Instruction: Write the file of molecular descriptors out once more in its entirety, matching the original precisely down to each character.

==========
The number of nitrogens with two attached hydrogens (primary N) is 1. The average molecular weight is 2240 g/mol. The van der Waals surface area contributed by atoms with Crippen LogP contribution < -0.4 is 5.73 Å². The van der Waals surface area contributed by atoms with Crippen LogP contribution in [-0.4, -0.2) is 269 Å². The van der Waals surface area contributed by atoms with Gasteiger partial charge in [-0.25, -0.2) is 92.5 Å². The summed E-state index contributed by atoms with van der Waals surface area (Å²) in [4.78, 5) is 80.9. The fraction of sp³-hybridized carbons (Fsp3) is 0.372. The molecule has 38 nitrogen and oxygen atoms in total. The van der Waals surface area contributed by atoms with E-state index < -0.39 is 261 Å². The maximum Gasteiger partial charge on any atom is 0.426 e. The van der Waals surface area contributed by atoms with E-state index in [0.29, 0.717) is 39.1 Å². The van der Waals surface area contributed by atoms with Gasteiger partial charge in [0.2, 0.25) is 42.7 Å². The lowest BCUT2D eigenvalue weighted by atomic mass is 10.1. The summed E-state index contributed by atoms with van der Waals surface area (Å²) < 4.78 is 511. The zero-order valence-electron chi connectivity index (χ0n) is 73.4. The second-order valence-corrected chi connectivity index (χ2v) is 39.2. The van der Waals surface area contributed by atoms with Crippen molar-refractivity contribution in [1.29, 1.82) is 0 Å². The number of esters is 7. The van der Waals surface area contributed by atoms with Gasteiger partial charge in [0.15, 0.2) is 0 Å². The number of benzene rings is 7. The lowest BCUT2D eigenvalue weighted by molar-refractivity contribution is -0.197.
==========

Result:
The number of nitrogens with two attached hydrogens (primary N) is 1. The average molecular weight is 2240 g/mol. The van der Waals surface area contributed by atoms with Crippen LogP contribution < -0.4 is 5.73 Å². The van der Waals surface area contributed by atoms with Crippen LogP contribution in [-0.4, -0.2) is 269 Å². The van der Waals surface area contributed by atoms with Gasteiger partial charge in [-0.25, -0.2) is 92.5 Å². The summed E-state index contributed by atoms with van der Waals surface area (Å²) in [4.78, 5) is 80.9. The fraction of sp³-hybridized carbons (Fsp3) is 0.372. The molecule has 38 nitrogen and oxygen atoms in total. The van der Waals surface area contributed by atoms with E-state index < -0.39 is 261 Å². The maximum Gasteiger partial charge on any atom is 0.426 e. The van der Waals surface area contributed by atoms with E-state index in [0.29, 0.717) is 39.1 Å². The van der Waals surface area contributed by atoms with Gasteiger partial charge in [0.2, 0.25) is 42.7 Å². The lowest BCUT2D eigenvalue weighted by atomic mass is 10.1. The summed E-state index contributed by atoms with van der Waals surface area (Å²) < 4.78 is 511. The zero-order valence-electron chi connectivity index (χ0n) is 73.4. The second-order valence-corrected chi connectivity index (χ2v) is 39.2. The van der Waals surface area contributed by atoms with Crippen molar-refractivity contribution in [1.29, 1.82) is 0 Å². The number of esters is 7. The van der Waals surface area contributed by atoms with Gasteiger partial charge in [0.15, 0.2) is 0 Å². The number of benzene rings is 7. The lowest BCUT2D eigenvalue weighted by molar-refractivity contribution is -0.197.